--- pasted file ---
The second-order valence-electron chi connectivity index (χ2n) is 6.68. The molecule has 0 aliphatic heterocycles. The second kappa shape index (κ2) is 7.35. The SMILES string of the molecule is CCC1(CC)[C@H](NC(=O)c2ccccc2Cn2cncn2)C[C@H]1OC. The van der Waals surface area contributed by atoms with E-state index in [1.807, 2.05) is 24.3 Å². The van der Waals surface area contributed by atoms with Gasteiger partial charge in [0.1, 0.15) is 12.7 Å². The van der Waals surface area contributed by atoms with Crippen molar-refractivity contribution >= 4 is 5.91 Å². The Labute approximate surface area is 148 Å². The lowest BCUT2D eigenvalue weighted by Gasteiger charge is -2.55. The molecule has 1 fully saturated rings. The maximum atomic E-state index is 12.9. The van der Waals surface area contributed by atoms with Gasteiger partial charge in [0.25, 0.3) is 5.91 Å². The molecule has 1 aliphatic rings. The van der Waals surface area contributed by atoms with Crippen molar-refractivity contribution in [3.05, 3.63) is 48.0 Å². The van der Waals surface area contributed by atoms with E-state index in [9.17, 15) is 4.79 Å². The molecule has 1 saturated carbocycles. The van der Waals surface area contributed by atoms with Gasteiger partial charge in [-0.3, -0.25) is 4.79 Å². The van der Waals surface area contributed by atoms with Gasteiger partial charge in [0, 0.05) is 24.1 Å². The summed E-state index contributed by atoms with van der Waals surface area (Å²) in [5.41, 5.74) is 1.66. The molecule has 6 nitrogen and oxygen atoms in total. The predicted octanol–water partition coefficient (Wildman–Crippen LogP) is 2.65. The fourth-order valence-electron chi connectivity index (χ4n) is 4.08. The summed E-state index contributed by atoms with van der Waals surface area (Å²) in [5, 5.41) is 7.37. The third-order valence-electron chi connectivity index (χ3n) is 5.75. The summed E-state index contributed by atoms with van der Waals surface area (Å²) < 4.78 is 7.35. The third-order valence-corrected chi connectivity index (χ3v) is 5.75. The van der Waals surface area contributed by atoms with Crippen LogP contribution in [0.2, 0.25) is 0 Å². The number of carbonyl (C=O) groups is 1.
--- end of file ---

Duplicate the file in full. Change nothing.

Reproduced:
The second-order valence-electron chi connectivity index (χ2n) is 6.68. The molecule has 0 aliphatic heterocycles. The second kappa shape index (κ2) is 7.35. The SMILES string of the molecule is CCC1(CC)[C@H](NC(=O)c2ccccc2Cn2cncn2)C[C@H]1OC. The van der Waals surface area contributed by atoms with E-state index in [1.807, 2.05) is 24.3 Å². The van der Waals surface area contributed by atoms with Gasteiger partial charge in [0.1, 0.15) is 12.7 Å². The van der Waals surface area contributed by atoms with Crippen molar-refractivity contribution >= 4 is 5.91 Å². The Labute approximate surface area is 148 Å². The lowest BCUT2D eigenvalue weighted by Gasteiger charge is -2.55. The molecule has 1 fully saturated rings. The maximum atomic E-state index is 12.9. The van der Waals surface area contributed by atoms with Gasteiger partial charge in [0.25, 0.3) is 5.91 Å². The molecule has 1 aliphatic rings. The van der Waals surface area contributed by atoms with Crippen molar-refractivity contribution in [3.05, 3.63) is 48.0 Å². The van der Waals surface area contributed by atoms with E-state index in [9.17, 15) is 4.79 Å². The molecule has 1 saturated carbocycles. The van der Waals surface area contributed by atoms with Gasteiger partial charge in [-0.3, -0.25) is 4.79 Å². The van der Waals surface area contributed by atoms with Gasteiger partial charge in [0, 0.05) is 24.1 Å². The summed E-state index contributed by atoms with van der Waals surface area (Å²) in [5.41, 5.74) is 1.66. The molecule has 6 nitrogen and oxygen atoms in total. The predicted octanol–water partition coefficient (Wildman–Crippen LogP) is 2.65. The fourth-order valence-electron chi connectivity index (χ4n) is 4.08. The summed E-state index contributed by atoms with van der Waals surface area (Å²) in [5, 5.41) is 7.37. The third-order valence-electron chi connectivity index (χ3n) is 5.75. The summed E-state index contributed by atoms with van der Waals surface area (Å²) < 4.78 is 7.35. The third-order valence-corrected chi connectivity index (χ3v) is 5.75. The van der Waals surface area contributed by atoms with Crippen LogP contribution in [0.2, 0.25) is 0 Å². The number of carbonyl (C=O) groups is 1.